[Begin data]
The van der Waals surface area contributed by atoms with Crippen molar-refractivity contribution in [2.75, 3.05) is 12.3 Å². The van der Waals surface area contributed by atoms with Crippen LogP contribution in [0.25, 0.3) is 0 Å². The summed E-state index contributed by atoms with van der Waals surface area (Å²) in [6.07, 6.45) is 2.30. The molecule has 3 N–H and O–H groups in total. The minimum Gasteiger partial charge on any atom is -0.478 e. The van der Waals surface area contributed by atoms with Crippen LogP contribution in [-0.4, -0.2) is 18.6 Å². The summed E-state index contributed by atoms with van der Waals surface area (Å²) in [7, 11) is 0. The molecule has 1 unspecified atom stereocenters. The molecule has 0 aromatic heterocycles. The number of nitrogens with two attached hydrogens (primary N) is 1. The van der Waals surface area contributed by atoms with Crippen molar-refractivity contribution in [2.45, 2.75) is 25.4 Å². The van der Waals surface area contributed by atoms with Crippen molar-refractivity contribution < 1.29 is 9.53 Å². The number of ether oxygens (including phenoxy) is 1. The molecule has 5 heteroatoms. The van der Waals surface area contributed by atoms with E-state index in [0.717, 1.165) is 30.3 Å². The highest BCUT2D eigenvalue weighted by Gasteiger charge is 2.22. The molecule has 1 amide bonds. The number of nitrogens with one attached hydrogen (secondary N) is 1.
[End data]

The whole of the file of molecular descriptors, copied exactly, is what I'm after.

The van der Waals surface area contributed by atoms with Crippen molar-refractivity contribution in [2.75, 3.05) is 12.3 Å². The van der Waals surface area contributed by atoms with Crippen LogP contribution in [0.25, 0.3) is 0 Å². The summed E-state index contributed by atoms with van der Waals surface area (Å²) in [6.07, 6.45) is 2.30. The molecule has 3 N–H and O–H groups in total. The minimum Gasteiger partial charge on any atom is -0.478 e. The van der Waals surface area contributed by atoms with Crippen LogP contribution in [-0.4, -0.2) is 18.6 Å². The summed E-state index contributed by atoms with van der Waals surface area (Å²) in [7, 11) is 0. The molecule has 1 unspecified atom stereocenters. The molecule has 0 aromatic heterocycles. The number of nitrogens with two attached hydrogens (primary N) is 1. The van der Waals surface area contributed by atoms with Crippen molar-refractivity contribution in [2.45, 2.75) is 25.4 Å². The van der Waals surface area contributed by atoms with Crippen molar-refractivity contribution < 1.29 is 9.53 Å². The number of ether oxygens (including phenoxy) is 1. The molecule has 5 heteroatoms. The van der Waals surface area contributed by atoms with E-state index in [0.717, 1.165) is 30.3 Å². The highest BCUT2D eigenvalue weighted by Gasteiger charge is 2.22. The molecule has 1 amide bonds. The number of nitrogens with one attached hydrogen (secondary N) is 1.